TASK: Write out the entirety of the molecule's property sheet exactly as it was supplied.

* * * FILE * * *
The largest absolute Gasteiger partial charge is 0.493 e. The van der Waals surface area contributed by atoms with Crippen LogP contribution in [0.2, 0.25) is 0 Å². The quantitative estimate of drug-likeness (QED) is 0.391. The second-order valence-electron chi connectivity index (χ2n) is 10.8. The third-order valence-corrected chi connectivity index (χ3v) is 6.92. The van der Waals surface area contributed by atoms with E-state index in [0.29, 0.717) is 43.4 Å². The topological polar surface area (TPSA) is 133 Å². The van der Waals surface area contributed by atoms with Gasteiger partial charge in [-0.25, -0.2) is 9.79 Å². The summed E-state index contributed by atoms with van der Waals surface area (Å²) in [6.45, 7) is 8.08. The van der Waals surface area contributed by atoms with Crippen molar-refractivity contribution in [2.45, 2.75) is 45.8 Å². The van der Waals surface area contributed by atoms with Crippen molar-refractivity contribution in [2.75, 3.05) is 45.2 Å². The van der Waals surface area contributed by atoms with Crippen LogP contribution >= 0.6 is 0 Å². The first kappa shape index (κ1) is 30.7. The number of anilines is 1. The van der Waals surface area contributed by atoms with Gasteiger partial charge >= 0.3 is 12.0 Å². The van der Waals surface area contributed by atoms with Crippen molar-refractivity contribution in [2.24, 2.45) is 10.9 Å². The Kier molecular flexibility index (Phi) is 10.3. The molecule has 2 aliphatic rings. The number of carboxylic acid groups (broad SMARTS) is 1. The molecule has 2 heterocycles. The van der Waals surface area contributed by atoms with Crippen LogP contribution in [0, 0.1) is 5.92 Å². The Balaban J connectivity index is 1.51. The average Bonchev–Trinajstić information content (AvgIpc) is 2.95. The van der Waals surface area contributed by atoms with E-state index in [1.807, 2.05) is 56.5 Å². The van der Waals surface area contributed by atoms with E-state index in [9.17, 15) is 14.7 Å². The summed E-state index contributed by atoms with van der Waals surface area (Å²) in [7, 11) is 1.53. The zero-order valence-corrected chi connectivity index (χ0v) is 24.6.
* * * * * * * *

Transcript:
The largest absolute Gasteiger partial charge is 0.493 e. The van der Waals surface area contributed by atoms with Crippen LogP contribution in [0.2, 0.25) is 0 Å². The quantitative estimate of drug-likeness (QED) is 0.391. The second-order valence-electron chi connectivity index (χ2n) is 10.8. The third-order valence-corrected chi connectivity index (χ3v) is 6.92. The van der Waals surface area contributed by atoms with E-state index in [0.29, 0.717) is 43.4 Å². The topological polar surface area (TPSA) is 133 Å². The van der Waals surface area contributed by atoms with Gasteiger partial charge in [-0.25, -0.2) is 9.79 Å². The summed E-state index contributed by atoms with van der Waals surface area (Å²) in [6.45, 7) is 8.08. The van der Waals surface area contributed by atoms with Crippen molar-refractivity contribution in [2.45, 2.75) is 45.8 Å². The van der Waals surface area contributed by atoms with Crippen molar-refractivity contribution in [2.75, 3.05) is 45.2 Å². The van der Waals surface area contributed by atoms with Crippen LogP contribution >= 0.6 is 0 Å². The first kappa shape index (κ1) is 30.7. The number of anilines is 1. The van der Waals surface area contributed by atoms with Gasteiger partial charge >= 0.3 is 12.0 Å². The van der Waals surface area contributed by atoms with Crippen molar-refractivity contribution in [2.24, 2.45) is 10.9 Å². The Kier molecular flexibility index (Phi) is 10.3. The molecule has 2 aliphatic rings. The number of carboxylic acid groups (broad SMARTS) is 1. The molecule has 2 heterocycles. The van der Waals surface area contributed by atoms with Crippen LogP contribution in [0, 0.1) is 5.92 Å². The Balaban J connectivity index is 1.51. The average Bonchev–Trinajstić information content (AvgIpc) is 2.95. The van der Waals surface area contributed by atoms with E-state index in [1.807, 2.05) is 56.5 Å². The van der Waals surface area contributed by atoms with E-state index in [9.17, 15) is 14.7 Å². The summed E-state index contributed by atoms with van der Waals surface area (Å²) in [7, 11) is 1.53. The zero-order valence-corrected chi connectivity index (χ0v) is 24.6.